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Curr Opin Pediatr. 2013 Apr;25(2):203-8. doi: 10.1097/MOP.0b013e32835d7f2c.

Update on Streptococcus pneumoniae associated hemolytic uremic syndrome.

Author information

1
Division of Pediatric Nephrology, Department of Pediatrics, The Children's Hospital of Philadelphia, Philadelphia, Pennsylvania 19104, USA.

Abstract

PURPOSE OF REVIEW:

Streptococcus pneumoniae associated hemolytic uremic syndrome (SpHUS) is defined by the occurrence of acute hemolytic anemia, thrombocytopenia and acute kidney injury in a patient with a S. pneumoniae infection. We review the pathophysiology, clinical course, treatment and prognosis for SpHUS. We also describe an expanded classification system that uses additional diagnostic criteria to identify more patients with a high likelihood of having SpHUS.

RECENT FINDINGS:

SpHUS often may be underdiagnosed because of overlapping features with disseminated intravascular coagulation (DIC) and the lack of strict diagnostic criteria. The epidemiology has changed with the emergence of different pneumococcal serotypes as newer pneumococcal vaccines have been introduced.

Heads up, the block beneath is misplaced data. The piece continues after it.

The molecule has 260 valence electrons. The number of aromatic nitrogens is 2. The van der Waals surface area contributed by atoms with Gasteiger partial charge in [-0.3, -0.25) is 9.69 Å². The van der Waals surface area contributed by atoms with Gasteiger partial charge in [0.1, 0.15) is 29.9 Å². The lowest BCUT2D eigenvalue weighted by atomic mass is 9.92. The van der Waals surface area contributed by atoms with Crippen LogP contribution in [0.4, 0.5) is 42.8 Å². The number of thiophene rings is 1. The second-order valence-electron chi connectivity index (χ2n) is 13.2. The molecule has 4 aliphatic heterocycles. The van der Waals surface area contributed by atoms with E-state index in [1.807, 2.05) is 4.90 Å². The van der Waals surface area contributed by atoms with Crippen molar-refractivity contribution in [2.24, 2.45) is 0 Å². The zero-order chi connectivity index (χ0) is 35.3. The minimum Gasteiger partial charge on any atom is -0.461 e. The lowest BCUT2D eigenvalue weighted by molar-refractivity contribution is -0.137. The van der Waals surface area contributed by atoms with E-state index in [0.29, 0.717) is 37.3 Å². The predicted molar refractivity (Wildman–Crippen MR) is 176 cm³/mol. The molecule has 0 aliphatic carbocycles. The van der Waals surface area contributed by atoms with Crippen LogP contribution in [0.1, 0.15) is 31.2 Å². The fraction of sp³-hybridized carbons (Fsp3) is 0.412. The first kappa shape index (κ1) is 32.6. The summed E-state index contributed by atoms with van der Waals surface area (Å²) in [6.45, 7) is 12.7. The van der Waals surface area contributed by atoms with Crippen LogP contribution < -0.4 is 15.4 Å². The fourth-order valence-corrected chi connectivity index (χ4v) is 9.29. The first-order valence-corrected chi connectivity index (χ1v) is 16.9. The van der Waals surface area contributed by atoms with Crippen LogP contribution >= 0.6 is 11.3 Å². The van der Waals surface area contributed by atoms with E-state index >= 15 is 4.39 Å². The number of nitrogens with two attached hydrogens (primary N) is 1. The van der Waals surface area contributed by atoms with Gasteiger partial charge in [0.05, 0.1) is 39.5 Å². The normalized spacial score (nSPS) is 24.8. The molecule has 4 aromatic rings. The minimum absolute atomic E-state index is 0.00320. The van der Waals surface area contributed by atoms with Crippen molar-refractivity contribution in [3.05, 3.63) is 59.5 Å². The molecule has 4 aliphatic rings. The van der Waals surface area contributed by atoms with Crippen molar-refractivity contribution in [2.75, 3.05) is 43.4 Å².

SUMMARY:

SpHUS accounts for 5-15% of all HUS cases. The majority of SpHUS patients have pneumonia and a low mortality rate in contrast to those with meningitis, who have a more severe clinical course. Although the pathogenesis of SpHUS remains unknown, the Thomsen-Friedenreich antigen seems to play a central role. S. pneumoniae produces neuraminidase, thereby exposing the Thomsen-Friedenreich antigen on the surface of cell membranes. Thomsen-Friedenreich antigen exposure can result in hemolysis and direct endothelial injury leading to HUS phenotype. Early identification of these patients is critical so that fresh frozen plasma may be avoided.

PMID:
23481474
DOI:
10.1097/MOP.0b013e32835d7f2c
[Indexed for MEDLINE]

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